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    ABSTRACT: Background Antimicrobial stewardship has been promoted as a key strategy for coping with the problems of antimicrobial resistance and Clostridium difficile. Despite the current call for stewardship in community hospitals, including smaller community hospitals, practical examples of stewardship programs are scarce in the reported literature. The purpose of the current report is to describe the implementation of an antimicrobial stewardship program on the medical-surgical service of a 100-bed community hospital employing a core strategy of post-prescriptive audit with intervention and feedback. Methods For one hour twice weekly, an infectious diseases physician and a clinical pharmacist audited medical records of inpatients receiving systemic antimicrobial therapy and made non-binding, written recommendations that were subsequently scored for implementation. Defined daily doses (DDDs; World Health Organization Center for Drug Statistics Methodology) and acquisition costs per admission and per patient-day were calculated monthly for all administered antimicrobial agents. Results The antimicrobial stewardship team (AST) made one or more recommendations for 313 of 367 audits during a 16-month intervention period (September 2009 – December 2010). Physicians implemented recommendation(s) from each of 234 (75%) audits, including from 85 of 115 for which discontinuation of all antimicrobial therapy was recommended. In comparison to an 8-month baseline period (January 2009 – August 2009), there was a 22% decrease in defined daily doses per 100 admissions (P = .006) and a 16% reduction per 1000 patient-days (P = .013). There was a 32% reduction in antimicrobial acquisition cost per admission (P = .013) and a 25% acquisition cost reduction per patient-day (P = .022). Conclusions An effective antimicrobial stewardship program was implemented with limited resources on the medical-surgical service of a 100-bed community hospital.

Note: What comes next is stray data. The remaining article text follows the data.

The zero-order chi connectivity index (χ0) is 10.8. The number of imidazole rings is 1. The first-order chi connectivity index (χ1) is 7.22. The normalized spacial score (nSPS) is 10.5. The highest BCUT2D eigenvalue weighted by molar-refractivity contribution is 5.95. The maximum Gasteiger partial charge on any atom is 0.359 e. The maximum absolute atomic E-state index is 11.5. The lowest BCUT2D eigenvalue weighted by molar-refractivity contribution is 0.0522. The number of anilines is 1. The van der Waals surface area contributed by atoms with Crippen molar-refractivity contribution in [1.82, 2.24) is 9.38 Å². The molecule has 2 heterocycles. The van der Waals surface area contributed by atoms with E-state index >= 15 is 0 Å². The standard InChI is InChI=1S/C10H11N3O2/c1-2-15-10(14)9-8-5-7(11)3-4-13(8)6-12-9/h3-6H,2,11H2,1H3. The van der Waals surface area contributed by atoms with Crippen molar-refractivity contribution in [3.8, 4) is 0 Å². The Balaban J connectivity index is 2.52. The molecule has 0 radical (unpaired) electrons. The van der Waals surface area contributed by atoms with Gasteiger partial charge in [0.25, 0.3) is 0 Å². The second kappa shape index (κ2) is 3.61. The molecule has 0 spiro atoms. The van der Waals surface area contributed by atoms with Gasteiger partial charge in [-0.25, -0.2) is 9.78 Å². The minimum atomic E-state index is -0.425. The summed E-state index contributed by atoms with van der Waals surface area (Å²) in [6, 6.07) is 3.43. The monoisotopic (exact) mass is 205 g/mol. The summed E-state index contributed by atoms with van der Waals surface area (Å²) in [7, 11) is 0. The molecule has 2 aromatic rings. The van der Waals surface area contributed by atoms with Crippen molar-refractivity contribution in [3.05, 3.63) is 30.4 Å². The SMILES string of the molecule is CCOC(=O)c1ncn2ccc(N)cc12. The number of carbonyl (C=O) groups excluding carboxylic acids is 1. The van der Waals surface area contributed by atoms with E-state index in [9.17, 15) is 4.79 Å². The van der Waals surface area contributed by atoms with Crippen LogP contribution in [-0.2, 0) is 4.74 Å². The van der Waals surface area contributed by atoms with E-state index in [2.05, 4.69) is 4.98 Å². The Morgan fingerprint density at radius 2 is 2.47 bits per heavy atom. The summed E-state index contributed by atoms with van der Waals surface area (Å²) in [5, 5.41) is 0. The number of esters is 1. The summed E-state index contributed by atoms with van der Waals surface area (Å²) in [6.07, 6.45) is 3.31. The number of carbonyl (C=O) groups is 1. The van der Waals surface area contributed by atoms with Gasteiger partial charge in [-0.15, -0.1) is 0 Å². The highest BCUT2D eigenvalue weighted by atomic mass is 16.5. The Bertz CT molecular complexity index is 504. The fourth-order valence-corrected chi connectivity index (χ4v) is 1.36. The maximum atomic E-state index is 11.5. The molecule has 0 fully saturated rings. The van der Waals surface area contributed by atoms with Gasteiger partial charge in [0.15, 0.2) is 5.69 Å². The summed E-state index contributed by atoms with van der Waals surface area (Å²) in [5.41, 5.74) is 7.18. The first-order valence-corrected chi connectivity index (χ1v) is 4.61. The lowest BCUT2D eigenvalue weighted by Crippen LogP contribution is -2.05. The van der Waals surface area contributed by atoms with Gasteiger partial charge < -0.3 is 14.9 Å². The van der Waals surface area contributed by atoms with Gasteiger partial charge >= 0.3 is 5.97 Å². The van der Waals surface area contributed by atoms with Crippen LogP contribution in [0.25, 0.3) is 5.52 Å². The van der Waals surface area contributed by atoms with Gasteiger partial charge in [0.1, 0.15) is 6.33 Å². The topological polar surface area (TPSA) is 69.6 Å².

10/2012; 1(1):32. DOI:10.1186/2047-2994-1-32